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Microsoft word - strangles 2009.doc
I want to alert you to a condition that may onset in puppies between the ages of two and four months. Because it is often misdiagnosed and because it has
potentially fatal consequences, you may want to bring this information to your veterinarian's attention should your puppy present any of the typical symptoms:
The condition is variously referred to as juvenile cellulitis
, cellular dermatitis
, juvenile pyoderma
, or puppy strangles
. It has a number of symptoms, any and all
of which may occur, and in varying order. Among them are the appearance of small, pimple-like bumps around the eyes, the muzzle, the abdomen, and other
parts of the body. These mock the appearance of bacterial rashes, and may break open and weep a yellowish liquid and then crust over.
While many minor conditions may cause a belly rash on pups, the presence of pustules inside the ears is a real warning sign. They begin quite small and can
eventually cover the inner surface of the ear with weeping pustules. The entire ear leather may also swell significantly.
Other signs include discharge from, swelling of, and hair loss around the eyes,
swelling of the muzzle with attendant hair loss, and swollen lymph nodes in the
throat and in the backs of the thighs. Be particularly concerned if rash-like areas are accompanied by swollen glands. This is primarily an immune system disorder, and although it may look like a
bacterial infection, it wil not respond to antibiotic treatment alone. Other similar-appearing skin outbreaks, such as puppy impetigo, result from minor bacterial
infections, and will ultimately disappear whether treated or not. This is not the case with cellulitis, although some veterinary dermatologists believe there may be
a rod-like bacteria associated with the condition, similar to the one that causes cat scratch disease. Essentially what is going on with the pups is that their immune systems are activated by normal development and environmental exposures but then
overreact and start identifying the body's own tissues as agents to attack. The lymph glands swell since it is the lymphatic system that supplies and distributes the
body's immune responses, and the pustules are actually filled with non-infected,
sterile lymphatic fluid. You might think of the pup as having temporarily become allergic to himself. The condition is evidently not an uncommon one and can occur in all breeds of
dogs. It cannot be transmitted by contact from one littermate to another, or to anything or anyone else; and it can occur in one, a few, or all of the pups in a litter. The cause is not completely understood, but it does not seem to be a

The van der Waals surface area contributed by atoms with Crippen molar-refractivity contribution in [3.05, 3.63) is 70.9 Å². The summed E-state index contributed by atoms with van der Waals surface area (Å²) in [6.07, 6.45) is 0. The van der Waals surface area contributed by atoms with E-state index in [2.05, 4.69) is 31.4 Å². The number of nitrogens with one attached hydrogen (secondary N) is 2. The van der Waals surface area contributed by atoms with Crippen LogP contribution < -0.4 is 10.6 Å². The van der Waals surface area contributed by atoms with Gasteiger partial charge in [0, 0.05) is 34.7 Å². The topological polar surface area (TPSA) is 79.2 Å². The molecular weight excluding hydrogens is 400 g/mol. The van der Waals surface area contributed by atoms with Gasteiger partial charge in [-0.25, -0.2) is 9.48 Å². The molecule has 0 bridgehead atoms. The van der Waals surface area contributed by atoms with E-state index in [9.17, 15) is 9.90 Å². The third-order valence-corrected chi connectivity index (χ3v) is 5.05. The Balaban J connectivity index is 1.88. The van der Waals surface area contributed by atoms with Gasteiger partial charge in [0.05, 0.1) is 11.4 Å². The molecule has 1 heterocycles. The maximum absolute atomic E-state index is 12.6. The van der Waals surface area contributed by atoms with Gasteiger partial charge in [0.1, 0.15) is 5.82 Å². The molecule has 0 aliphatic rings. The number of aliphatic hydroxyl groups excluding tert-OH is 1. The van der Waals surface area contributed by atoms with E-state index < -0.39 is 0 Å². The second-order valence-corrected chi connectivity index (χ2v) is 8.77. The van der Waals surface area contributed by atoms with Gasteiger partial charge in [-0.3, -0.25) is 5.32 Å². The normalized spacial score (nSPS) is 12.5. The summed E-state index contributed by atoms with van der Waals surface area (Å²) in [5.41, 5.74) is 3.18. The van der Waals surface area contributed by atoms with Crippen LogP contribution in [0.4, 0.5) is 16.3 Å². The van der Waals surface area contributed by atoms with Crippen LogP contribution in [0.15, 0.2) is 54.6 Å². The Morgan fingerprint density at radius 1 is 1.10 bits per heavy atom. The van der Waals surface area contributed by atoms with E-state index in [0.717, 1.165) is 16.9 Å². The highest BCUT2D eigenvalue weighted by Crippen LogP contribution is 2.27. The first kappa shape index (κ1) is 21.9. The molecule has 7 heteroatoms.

genetic problem. It generally onsets in pups between the ages of two and four
months, takes two to eight weeks to run its course, and if properly treated, leaves
the pup with a completely healthy and functional immune system and no effect on future health or lifespan.
Because the immune system is running amok, so to speak, treatment consists of
suppressing its action with corticosteroids, usually prednisone, with associated backup antibiotics in case of exposure to bacterial infection while the immune system is suppressed. Depending on the severity of the condition and the pup's
response to treatment, the course of medication will run two to eight weeks. It is important to monitor the pup carefully once treatment has stopped. If the
condition recurs, medication must be reinstituted for a longer period. Eventually the immune system will sort itself out. If the condition goes unidentified and untreated for some time, there may be rather extensive facial hair loss, which may result in some permanent adult
scarring, but this is not the usual case. The other grave danger to the pup comes from the swelling of the lymph glands in the throat, which may actually enlarge to
the point where they interfere with the pup's swallowing and breathing, thus the name puppy strangles. While on steroid therapy you may notice an increased appetite, rather alarming weight gain, and a tendency to pant and to appear overheated and
uncomfortable. These are all unfortunate but unavoidable side effects which must be endured if they occur; they will resolve once the steroids are no longer
There is one possible complication from taking steroids at such an early age that may have serious adult consequences: It is thought that perhaps the steroids in